Pretty sure they are 10 ohms. I have already replaced a couple caps with
slightly higher values. I don't have an easy way to measure high uf. The 3
main caps are 400 uf 250 volts. Two separate transformer windings.

Greg
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GS wrote:

----------

Today I was measuring voltage(I) across each of 3 resistors by quickly
flicking variac up.



** No way you will ever create a significant inrush surge by doing that.



..... Phil


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Phil Allison wrote:
GS wrote:

----------

Today I was measuring voltage(I) across each of 3 resistors by quickly
flicking variac up.



** No way you will ever create a significant inrush surge by doing that.



.... Phil


Thought not, but I expected to see a lot more. It's not immediate break
down. It takes 1-3 seconds. I'm still inspecting parts down the line.

Greg
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On Monday, March 12, 2018 at 10:53:38 PM UTC-5, GS wrote:
Been playing with this scope for some time. Original problem, blowing 10
ohm 2 watt surge resistors in supply. Replaced a couple caps so far, not
sure if they had problems. I can bring up on variac and run, no problems.
200 ma. Draw on each of 3 resistors. I still burn resistors on full power
up. Not sure if replacement resistors are suitable. Thinking now of upping
power from 2 watt types.

Greg


If you are talking about R 660 and 680 I would be suspicious of C 661 and 681. There is a slight possibility that one of them, maybe more likely 661 has a weird failure mode in that there is leakage at zero volts which is "blown" clear once the voltage gets to it. It is a bit rare but at the age of that thing you can get failure modes that are not usual, as with anything.

Looking at the circuit I see nothing else that could be the problem. And as for them being the wrong type of resistors, why did the originals fail in the first place ? i don't know about you but I haven't replaced many resistors in that place in a circuit without finding some sort of a short.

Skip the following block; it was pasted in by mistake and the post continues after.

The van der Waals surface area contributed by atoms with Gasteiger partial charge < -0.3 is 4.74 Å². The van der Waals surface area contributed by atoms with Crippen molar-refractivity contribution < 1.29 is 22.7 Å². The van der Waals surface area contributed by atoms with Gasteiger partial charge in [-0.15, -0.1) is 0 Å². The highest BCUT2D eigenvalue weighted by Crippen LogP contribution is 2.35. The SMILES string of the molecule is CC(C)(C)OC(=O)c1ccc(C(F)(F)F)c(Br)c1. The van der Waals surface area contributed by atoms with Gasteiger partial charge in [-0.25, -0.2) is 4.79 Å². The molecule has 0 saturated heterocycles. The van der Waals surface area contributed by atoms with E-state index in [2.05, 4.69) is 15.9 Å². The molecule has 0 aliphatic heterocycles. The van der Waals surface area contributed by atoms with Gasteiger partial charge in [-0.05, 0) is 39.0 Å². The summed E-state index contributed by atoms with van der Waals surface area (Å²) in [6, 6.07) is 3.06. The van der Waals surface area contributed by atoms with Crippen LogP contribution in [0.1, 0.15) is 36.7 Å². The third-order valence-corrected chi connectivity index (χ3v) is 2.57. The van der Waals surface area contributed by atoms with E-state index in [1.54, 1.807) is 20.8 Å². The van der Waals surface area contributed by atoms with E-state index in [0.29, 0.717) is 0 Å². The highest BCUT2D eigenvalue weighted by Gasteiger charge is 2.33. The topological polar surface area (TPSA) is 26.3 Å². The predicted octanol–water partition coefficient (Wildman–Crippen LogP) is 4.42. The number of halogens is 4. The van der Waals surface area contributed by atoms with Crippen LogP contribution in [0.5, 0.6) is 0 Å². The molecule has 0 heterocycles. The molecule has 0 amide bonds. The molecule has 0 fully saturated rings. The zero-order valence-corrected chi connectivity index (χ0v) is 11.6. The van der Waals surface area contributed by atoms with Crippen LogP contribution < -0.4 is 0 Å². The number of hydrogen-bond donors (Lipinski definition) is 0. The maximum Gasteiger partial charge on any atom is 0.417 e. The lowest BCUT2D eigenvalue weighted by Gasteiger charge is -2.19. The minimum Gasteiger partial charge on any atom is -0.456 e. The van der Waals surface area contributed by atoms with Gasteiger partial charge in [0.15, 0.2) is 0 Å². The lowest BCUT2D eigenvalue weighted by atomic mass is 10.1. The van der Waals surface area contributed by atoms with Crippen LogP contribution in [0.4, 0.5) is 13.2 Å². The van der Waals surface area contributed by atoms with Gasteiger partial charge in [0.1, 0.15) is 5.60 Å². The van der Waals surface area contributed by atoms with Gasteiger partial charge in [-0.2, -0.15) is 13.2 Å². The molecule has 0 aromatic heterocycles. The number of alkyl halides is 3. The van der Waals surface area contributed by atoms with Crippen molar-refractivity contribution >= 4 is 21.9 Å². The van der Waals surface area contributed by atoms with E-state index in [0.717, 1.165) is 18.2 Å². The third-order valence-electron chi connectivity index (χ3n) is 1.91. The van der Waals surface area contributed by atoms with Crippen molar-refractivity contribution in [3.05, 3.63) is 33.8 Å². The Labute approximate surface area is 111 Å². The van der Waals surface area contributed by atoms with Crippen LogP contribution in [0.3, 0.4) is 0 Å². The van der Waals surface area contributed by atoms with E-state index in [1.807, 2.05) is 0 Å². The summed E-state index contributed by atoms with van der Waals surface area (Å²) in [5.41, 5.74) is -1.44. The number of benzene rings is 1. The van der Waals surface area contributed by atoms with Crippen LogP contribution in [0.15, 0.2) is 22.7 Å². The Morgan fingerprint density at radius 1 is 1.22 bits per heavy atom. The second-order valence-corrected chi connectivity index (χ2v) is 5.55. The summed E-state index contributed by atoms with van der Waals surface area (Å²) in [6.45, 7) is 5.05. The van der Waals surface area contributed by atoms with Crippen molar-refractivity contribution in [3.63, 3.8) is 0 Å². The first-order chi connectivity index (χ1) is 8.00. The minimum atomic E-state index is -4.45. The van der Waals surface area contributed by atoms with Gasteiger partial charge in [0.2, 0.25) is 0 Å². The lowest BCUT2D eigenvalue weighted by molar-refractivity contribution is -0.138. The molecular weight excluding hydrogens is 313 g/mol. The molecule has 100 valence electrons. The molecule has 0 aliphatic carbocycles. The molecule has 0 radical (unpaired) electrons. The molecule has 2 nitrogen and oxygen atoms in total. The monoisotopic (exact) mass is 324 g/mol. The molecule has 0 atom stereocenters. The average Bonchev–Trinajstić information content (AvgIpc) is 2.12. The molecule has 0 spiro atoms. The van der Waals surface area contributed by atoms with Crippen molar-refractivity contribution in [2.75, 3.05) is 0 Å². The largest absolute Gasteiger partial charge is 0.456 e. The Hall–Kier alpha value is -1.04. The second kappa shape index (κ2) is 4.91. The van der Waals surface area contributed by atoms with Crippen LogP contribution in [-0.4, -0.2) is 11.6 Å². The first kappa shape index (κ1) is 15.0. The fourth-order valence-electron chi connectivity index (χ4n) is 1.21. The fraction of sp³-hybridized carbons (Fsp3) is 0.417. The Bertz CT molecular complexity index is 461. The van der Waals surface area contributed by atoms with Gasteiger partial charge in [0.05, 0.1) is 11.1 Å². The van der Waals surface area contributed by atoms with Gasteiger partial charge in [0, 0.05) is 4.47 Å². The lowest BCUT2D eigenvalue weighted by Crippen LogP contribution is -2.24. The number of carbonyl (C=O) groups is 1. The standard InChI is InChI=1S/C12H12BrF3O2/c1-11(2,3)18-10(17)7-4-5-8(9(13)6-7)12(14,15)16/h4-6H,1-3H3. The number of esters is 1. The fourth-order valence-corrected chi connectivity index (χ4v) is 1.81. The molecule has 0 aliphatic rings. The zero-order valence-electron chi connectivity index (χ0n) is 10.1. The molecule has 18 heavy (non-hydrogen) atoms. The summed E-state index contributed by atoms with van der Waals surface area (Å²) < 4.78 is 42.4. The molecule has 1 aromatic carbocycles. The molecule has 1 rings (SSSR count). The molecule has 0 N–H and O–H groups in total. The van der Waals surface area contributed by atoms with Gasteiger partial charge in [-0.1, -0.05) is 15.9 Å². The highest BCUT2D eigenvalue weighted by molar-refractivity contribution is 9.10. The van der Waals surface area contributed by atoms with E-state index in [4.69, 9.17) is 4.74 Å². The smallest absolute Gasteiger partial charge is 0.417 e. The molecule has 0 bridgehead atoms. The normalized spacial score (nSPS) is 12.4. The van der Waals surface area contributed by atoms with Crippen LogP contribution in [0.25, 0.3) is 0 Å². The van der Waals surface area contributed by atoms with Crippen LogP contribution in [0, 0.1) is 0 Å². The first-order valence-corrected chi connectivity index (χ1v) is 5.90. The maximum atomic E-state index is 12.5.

The direct, unregulated supplies go through R 677 and 697 which limits current to where it should not blow your inrush limiters even if all four outputs are shorted. That would be 500 ohms and being much higher than 10 ohms those resistors would blow first.

The only other thing hanging off those supplies are tube plates, and you can eliminate them as a possibility by simply removing V 667, 677 and 697. Everything else is to high value resistors and no matter what the possibility of those shorting out is so remote it isn't even worth consideration.

The possibility or the wrong replacement resistors being the trouble while remote, is a possibility, but only if the replacements are smaller in size and therefore have less thermal mass. Some newer resistors can take higher temperature thus being able to dissipate more power when they are physically smaller. That situation might be ameliorated by using with 2 5 ohms in series or 2 20 ohms in parallel.

In theory raising the value should not work as overall dissipation will be higher, and lowering the value which might save the resistors will put more stress on the input filters and/or the rectifiers.

So the first thing I would do is to disconnect the original filters and wire in some 470 uF @ 250 volts and see what happens.

Worth a shot I would say.


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Wait, it is blowing all three ? Hmm, that stickies up the wicket now. That makes it more likely that you will have to go with the dual resistors in each place.

Much more likely, to the point where I wish I could edit the other post. That is now the most likely.

It might be alright to go with higher wattage resistors, it still has a fuse.

In this case the only other possibility is the transformer is putting out too much current and that, well, think you can win the lottery two weeks consecutively in a row ? (playing only one number each time)
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wrote:
Wait, it is blowing all three ? Hmm, that stickies up the wicket now.